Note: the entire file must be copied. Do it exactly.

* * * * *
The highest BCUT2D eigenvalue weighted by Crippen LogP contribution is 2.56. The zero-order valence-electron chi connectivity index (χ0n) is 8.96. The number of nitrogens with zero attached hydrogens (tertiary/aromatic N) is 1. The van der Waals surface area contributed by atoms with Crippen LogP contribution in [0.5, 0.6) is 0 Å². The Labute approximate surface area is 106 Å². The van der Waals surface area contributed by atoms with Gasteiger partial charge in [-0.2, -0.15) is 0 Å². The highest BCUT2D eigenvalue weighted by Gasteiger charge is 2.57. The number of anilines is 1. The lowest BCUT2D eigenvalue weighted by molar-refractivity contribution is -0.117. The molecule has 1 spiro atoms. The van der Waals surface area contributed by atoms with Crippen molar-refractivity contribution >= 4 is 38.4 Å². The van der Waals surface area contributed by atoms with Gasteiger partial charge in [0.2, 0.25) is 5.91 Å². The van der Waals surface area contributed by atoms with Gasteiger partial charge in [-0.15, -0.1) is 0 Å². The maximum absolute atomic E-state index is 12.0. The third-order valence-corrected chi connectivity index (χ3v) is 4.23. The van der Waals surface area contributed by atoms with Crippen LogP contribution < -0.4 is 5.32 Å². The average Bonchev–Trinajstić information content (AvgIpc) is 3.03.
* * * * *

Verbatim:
The highest BCUT2D eigenvalue weighted by Crippen LogP contribution is 2.56. The zero-order valence-electron chi connectivity index (χ0n) is 8.96. The number of nitrogens with zero attached hydrogens (tertiary/aromatic N) is 1. The van der Waals surface area contributed by atoms with Crippen LogP contribution in [0.5, 0.6) is 0 Å². The Labute approximate surface area is 106 Å². The van der Waals surface area contributed by atoms with Gasteiger partial charge in [-0.2, -0.15) is 0 Å². The highest BCUT2D eigenvalue weighted by Gasteiger charge is 2.57. The number of anilines is 1. The lowest BCUT2D eigenvalue weighted by molar-refractivity contribution is -0.117. The molecule has 1 spiro atoms. The van der Waals surface area contributed by atoms with Crippen molar-refractivity contribution >= 4 is 38.4 Å². The van der Waals surface area contributed by atoms with Gasteiger partial charge in [0.2, 0.25) is 5.91 Å². The van der Waals surface area contributed by atoms with Gasteiger partial charge in [-0.15, -0.1) is 0 Å². The maximum absolute atomic E-state index is 12.0. The third-order valence-corrected chi connectivity index (χ3v) is 4.23. The van der Waals surface area contributed by atoms with Crippen LogP contribution < -0.4 is 5.32 Å². The average Bonchev–Trinajstić information content (AvgIpc) is 3.03.